Kanitz inspired section 7(2) of the Consumer Protection Act, 2002 which explicitly renders arbitration clauses invalid in the consumer context. The rationale is simple: few consumers would voluntarily submit to arbitration over a dispute relating to a consumer product or service. Only through class proceedings can such small claims be satisfied in an efficient manner. Retailers know this, which is why they included arbitration clauses in the first place.
While it is now settled that consumers are protected from arbitration clauses that preclude class actions, the burning issue is whether or to what extent non-consumers should also be protected. The Supreme Court provided a partial answer in Dell Computer Corp v. Union des consommateurs,2 where it held that courts should not assume jurisdiction where parties have contractually agreed to arbitration, even when it is to take place in a foreign forum. However, Dell was decided in the context of the Civil Code of Quebec and the facts of the case arose before the Consumer Protection Act, R.S.Q. c. P-40.1 went into effect.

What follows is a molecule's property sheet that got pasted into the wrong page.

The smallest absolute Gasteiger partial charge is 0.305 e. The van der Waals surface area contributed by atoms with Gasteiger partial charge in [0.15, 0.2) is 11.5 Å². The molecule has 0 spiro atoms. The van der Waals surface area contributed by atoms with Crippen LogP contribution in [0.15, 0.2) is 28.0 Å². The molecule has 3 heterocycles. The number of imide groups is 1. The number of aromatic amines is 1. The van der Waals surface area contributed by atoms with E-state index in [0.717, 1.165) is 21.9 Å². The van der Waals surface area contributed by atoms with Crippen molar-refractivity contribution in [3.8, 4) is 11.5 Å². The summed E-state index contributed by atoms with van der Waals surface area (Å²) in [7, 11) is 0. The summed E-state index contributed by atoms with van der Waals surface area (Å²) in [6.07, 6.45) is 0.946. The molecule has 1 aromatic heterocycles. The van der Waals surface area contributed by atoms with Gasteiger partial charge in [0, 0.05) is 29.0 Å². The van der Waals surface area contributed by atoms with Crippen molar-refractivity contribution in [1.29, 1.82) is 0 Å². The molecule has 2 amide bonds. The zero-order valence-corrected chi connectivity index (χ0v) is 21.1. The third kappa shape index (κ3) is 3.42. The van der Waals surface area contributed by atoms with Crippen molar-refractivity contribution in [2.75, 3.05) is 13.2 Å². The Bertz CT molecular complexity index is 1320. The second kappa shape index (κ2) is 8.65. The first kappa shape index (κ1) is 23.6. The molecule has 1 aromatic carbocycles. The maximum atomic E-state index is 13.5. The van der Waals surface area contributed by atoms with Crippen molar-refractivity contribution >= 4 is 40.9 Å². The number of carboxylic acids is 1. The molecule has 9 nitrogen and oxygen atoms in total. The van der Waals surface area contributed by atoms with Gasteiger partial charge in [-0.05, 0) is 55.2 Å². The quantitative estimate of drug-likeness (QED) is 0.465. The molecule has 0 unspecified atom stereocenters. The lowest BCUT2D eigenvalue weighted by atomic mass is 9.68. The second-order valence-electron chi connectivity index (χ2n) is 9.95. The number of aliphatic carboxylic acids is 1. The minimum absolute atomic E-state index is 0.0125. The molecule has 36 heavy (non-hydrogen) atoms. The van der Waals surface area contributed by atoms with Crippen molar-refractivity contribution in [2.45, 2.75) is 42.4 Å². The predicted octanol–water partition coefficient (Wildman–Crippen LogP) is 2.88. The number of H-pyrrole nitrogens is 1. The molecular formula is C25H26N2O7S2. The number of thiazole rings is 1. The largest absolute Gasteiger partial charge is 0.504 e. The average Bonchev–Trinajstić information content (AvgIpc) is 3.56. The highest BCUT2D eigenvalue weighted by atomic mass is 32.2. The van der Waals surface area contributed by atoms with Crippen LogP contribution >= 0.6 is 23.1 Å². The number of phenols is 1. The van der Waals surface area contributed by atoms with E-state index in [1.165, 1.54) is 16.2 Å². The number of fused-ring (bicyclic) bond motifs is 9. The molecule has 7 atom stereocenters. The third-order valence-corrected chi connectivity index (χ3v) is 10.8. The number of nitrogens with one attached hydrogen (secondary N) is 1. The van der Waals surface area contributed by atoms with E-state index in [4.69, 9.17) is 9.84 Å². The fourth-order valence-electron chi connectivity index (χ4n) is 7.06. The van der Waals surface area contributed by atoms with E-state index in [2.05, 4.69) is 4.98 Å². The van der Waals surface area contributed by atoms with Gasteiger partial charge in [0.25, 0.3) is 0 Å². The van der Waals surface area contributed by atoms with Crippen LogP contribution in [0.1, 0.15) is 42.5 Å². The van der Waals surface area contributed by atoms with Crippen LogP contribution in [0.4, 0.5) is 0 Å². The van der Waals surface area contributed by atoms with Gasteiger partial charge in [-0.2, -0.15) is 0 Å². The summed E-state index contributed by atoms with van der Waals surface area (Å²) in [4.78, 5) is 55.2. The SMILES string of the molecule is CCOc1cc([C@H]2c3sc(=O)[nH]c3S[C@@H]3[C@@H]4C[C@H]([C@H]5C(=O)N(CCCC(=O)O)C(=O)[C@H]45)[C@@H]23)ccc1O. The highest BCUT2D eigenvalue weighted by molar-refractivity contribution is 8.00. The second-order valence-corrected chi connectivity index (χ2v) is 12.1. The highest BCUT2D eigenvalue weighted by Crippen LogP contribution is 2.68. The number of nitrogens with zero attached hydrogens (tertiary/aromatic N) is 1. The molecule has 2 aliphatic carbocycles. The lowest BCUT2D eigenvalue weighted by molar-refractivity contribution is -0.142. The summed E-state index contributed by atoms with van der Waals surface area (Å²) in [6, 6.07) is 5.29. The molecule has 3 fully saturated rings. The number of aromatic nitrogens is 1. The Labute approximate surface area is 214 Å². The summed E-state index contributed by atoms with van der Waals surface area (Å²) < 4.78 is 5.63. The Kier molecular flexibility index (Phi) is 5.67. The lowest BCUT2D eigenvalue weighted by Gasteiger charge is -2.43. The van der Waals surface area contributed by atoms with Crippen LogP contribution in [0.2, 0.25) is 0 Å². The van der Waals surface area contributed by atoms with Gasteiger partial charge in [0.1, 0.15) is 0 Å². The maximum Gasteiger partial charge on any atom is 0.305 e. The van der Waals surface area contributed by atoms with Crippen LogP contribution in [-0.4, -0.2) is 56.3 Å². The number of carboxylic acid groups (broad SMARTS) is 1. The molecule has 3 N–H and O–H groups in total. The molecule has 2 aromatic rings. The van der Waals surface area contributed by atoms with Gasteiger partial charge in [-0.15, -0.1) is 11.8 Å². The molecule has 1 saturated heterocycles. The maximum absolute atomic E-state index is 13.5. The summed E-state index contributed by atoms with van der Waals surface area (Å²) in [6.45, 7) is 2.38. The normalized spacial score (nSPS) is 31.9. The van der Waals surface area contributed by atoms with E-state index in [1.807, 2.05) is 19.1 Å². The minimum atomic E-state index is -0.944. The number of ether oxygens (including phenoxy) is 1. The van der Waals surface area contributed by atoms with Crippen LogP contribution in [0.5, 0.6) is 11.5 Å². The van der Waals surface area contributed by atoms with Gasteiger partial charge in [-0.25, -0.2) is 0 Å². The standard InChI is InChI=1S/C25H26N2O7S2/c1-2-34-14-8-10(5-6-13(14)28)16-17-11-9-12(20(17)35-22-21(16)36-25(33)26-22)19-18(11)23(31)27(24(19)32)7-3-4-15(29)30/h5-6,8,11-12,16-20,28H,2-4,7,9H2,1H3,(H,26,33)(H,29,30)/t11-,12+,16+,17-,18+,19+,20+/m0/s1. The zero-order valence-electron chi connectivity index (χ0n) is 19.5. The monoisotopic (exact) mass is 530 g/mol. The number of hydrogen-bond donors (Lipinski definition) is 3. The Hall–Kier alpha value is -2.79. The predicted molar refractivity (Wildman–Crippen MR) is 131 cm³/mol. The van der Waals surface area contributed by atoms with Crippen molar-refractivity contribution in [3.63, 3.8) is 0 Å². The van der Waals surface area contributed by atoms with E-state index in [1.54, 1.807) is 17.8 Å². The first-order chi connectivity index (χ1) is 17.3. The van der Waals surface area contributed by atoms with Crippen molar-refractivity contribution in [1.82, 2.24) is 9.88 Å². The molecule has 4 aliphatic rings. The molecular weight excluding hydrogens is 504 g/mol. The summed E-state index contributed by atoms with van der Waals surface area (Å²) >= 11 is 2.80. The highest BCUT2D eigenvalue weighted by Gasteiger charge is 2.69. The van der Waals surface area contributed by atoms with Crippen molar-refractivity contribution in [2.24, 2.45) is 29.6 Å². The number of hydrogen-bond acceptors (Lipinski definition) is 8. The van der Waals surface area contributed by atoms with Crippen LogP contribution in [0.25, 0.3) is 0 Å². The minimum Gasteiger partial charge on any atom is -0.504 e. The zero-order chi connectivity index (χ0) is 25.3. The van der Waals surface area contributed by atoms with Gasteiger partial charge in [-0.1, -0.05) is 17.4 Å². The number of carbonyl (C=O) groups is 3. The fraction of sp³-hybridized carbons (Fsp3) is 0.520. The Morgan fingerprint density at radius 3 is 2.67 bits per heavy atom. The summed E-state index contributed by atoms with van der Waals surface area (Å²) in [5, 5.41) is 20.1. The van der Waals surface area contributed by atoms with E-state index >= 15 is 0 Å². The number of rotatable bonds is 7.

Despite Dell, a number of Ontario cases have continued to test the boundaries of arbitration clauses. The recent case of Griffin v. Dell Canada Inc.3 dealt with the very same arbitration clause but arrived at the opposite conclusion in light of the Consumer Protection Act, 2002. The proposed class included both consumers and non-consumers who had purchased allegedly defective laptop computers from Dell. After finding that the consumers in the class were protected by the Consumer Protection Act, 2002, Sharpe J.A. went on to consider whether the non-consumers should also be protected. Writing for a unanimous five-judge panel, Sharpe J.A. found that it would be tremendously inefficient and contrary to the efficient administration of justice to force some of the proposed class to proceed through arbitration and while allowing others to go to court. Underlying the decision were worries that small business owners, like consumers, would not realistically be able to resolve their claims through arbitration.